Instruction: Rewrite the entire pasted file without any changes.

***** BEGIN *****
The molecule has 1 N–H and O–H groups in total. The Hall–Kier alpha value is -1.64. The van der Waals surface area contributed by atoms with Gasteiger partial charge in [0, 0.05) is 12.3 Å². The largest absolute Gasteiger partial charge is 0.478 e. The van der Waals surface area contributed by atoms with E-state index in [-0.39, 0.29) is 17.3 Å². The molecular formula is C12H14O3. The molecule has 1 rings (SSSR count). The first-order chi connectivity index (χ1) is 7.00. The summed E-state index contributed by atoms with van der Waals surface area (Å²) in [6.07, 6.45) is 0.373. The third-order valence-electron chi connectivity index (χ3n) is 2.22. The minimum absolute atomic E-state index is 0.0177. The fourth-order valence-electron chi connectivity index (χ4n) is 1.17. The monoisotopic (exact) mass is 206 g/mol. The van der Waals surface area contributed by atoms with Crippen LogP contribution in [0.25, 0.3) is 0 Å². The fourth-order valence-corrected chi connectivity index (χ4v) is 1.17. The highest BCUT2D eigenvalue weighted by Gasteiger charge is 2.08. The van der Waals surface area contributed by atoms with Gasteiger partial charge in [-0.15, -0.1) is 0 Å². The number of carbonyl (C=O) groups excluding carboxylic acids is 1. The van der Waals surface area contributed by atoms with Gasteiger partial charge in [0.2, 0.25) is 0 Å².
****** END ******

The molecule has 1 N–H and O–H groups in total. The Hall–Kier alpha value is -1.64. The van der Waals surface area contributed by atoms with Gasteiger partial charge in [0, 0.05) is 12.3 Å². The largest absolute Gasteiger partial charge is 0.478 e. The van der Waals surface area contributed by atoms with E-state index in [-0.39, 0.29) is 17.3 Å². The molecular formula is C12H14O3. The molecule has 1 rings (SSSR count). The first-order chi connectivity index (χ1) is 7.00. The summed E-state index contributed by atoms with van der Waals surface area (Å²) in [6.07, 6.45) is 0.373. The third-order valence-electron chi connectivity index (χ3n) is 2.22. The minimum absolute atomic E-state index is 0.0177. The fourth-order valence-electron chi connectivity index (χ4n) is 1.17. The monoisotopic (exact) mass is 206 g/mol. The van der Waals surface area contributed by atoms with Crippen LogP contribution in [0.25, 0.3) is 0 Å². The fourth-order valence-corrected chi connectivity index (χ4v) is 1.17. The highest BCUT2D eigenvalue weighted by Gasteiger charge is 2.08. The van der Waals surface area contributed by atoms with Gasteiger partial charge in [-0.15, -0.1) is 0 Å². The number of carbonyl (C=O) groups excluding carboxylic acids is 1. The van der Waals surface area contributed by atoms with Gasteiger partial charge in [0.2, 0.25) is 0 Å².